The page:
Most games based on blockbuster movies just don’t deliver. Despite that, a new strain of cinema-related titles has been gaining traction over the last few years, and reached a head three days ago, when “Ghostbusters: The Video Game” hit store shelves: games that function as movie sequels. And it makes sense, since there are plenty of franchises still immensely popular with fans but, for whatever reason (lack of studio support; disinterest from the creative team), have never managed another big-screen outing.
That’s certainly the case with “Ghostbusters,” whose 1989 sequel made considerable money but disappointed many (including star Bill Murray), thereby closing the door on star/co-creator Dan Aykroyd’s dreams of future installments. Twenty years later, convinced a new film was highly unlikely, Aykroyd instead moved the Ghostbusters to the digitized realm. In the process, he convinced almost every principal player (save for Sigourney Weaver) to lend his or her voice and likeness to a fresh adventure. As those currently proton-packing their way through the game know, it operates as a genuine follow-up to “Ghostbusters 2,” taking place two years later and thrusting gamers into the role of a rookie ‘buster who joins the team to battle a supernatural menace threatening Manhattan.
For both movie and game buffs, getting to interactively experience a new story involving a beloved property is a win-win scenario, at least in theory. It’s also one that, thanks to improved technology and the legions of console owners out there, is right on the cusp of taking off. Of course, it’s not a new idea. Harrison Ford’s swashbuckling Indiana Jones, for example, is the king of non-movie sequels, having starred in games based on his first three films, as well as countless original escapades that have him questing around the globe, searching for lost artifacts and battling evildoers. From 1984’s Commodore 64 title “Indiana Jones in the Lost Kingdom” — a game that actually taunted would-be players about its difficulty on its box (“Nobody told INDIANA JONES the rules. And no one will tell you”) — to the Wii’s just-released “Indiana Jones and the Staff of Kings,” the good Dr. Jones has headlined more game sequels than he has cinematic ones. While none of these stand-alone exploits have ever been overtly mentioned by their filmic counterparts, quite a few have sought to integrate themselves into the series’ timeline, most notably 2003’s “Indiana Jones and the Emperor’s Tomb,” whose conclusion provides a nice segue into “The Temple of Doom”‘s Shanghai opening.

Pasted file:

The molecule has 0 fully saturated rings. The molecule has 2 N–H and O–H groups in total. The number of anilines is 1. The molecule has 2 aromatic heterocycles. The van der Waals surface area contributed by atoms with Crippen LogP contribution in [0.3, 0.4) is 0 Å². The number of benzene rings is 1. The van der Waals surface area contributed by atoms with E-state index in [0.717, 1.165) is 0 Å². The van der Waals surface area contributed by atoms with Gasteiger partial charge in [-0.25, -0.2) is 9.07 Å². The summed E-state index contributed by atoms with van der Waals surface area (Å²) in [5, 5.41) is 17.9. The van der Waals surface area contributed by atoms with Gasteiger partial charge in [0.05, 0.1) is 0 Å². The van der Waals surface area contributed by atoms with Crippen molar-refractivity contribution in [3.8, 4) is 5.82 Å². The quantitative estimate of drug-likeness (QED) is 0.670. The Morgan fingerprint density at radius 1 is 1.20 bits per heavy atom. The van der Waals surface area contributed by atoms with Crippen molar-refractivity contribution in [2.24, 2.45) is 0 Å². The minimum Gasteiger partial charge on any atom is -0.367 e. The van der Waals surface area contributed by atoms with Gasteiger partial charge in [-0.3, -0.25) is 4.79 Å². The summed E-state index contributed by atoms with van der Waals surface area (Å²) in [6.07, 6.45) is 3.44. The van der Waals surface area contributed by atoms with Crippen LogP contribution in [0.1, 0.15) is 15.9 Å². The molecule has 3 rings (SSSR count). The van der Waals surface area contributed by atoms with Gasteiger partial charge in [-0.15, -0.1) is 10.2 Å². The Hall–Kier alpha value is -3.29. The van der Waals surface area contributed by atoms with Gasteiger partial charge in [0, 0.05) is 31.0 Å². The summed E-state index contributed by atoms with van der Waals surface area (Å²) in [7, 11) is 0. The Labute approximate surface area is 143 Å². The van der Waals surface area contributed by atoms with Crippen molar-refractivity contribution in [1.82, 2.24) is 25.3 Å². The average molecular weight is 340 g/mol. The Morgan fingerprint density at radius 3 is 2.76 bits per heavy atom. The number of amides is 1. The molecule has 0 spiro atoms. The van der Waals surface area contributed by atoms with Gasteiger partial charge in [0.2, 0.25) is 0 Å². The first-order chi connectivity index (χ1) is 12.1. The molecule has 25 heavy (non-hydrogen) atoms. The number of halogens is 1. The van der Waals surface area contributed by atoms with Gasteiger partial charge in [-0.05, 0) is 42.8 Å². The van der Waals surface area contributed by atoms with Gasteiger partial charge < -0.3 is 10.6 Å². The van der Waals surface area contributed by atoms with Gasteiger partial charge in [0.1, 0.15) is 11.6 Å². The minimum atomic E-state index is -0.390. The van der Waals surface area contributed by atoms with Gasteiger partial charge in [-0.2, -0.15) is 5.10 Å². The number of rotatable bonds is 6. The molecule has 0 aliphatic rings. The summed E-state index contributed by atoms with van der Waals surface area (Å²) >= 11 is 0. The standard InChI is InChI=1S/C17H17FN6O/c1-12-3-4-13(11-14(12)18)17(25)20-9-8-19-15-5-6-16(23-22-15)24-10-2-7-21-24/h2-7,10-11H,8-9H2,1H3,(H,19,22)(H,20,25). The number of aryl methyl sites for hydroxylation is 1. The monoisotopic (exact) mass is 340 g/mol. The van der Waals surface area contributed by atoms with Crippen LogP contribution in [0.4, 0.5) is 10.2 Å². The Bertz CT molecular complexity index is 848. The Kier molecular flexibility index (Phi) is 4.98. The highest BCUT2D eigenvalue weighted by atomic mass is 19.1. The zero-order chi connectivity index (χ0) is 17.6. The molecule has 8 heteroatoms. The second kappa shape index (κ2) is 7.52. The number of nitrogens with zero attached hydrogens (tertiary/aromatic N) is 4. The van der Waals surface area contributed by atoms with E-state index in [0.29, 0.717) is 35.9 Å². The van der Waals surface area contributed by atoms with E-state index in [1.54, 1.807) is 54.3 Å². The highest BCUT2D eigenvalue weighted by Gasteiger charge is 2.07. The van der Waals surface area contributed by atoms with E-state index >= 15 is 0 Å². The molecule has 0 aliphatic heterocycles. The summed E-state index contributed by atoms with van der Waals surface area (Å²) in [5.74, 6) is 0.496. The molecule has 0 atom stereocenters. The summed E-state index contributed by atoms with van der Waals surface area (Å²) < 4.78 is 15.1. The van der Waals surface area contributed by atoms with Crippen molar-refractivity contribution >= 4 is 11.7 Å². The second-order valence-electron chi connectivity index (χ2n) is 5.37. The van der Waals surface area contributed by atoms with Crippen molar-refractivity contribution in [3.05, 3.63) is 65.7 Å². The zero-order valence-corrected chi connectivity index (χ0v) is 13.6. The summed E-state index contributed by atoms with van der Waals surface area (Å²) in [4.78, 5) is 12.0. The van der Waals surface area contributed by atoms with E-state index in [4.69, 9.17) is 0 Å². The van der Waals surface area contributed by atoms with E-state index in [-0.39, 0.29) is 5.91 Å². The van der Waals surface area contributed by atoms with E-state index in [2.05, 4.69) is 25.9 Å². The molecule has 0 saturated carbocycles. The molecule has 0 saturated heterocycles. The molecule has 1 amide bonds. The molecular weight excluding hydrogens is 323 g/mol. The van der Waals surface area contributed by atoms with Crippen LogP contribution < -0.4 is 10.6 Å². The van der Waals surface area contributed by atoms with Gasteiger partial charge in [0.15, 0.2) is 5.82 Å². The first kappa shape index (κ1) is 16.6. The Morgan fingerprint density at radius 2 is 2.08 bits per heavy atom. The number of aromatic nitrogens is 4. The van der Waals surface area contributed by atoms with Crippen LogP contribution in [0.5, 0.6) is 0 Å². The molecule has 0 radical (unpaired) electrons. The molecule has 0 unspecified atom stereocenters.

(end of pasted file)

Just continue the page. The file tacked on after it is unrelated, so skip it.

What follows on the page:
Assimilating game narratives into film franchise mythologies is the surefire way to create serious interest in these titles. It was without a doubt one of the main selling points of last year’s “Star Wars: The Force Unleashed,” in which you assumes the role of a secret Darth Vader apprentice, replete with all kinds of Force-related powers, during the period between “Episode III” and “IV.” LucasArts specifically certified “The Force Unleashed” as part of official “Star Wars” lore. Such a gesture may seem trivial to the casual observer, but to the die-hards that these games target, the endorsement that a story is a legit component of an overarching saga and not just an addendum is key to stoking appeal.
Despite only average-to-negative reviews, “Force Unleashed” became the bestselling “Star Wars” and LucasArts game of all time after only one week of sales, and the accompanying novelization — books being a more traditional venue for such spin-offs — topped the New York Times bestseller list upon its release. Brand, of course, had much to do with this success. But so too did the game’s status as part of the series’ official canon, a seal of approval that countless other, more highly regarded “Star Wars”-related titles failed to garner.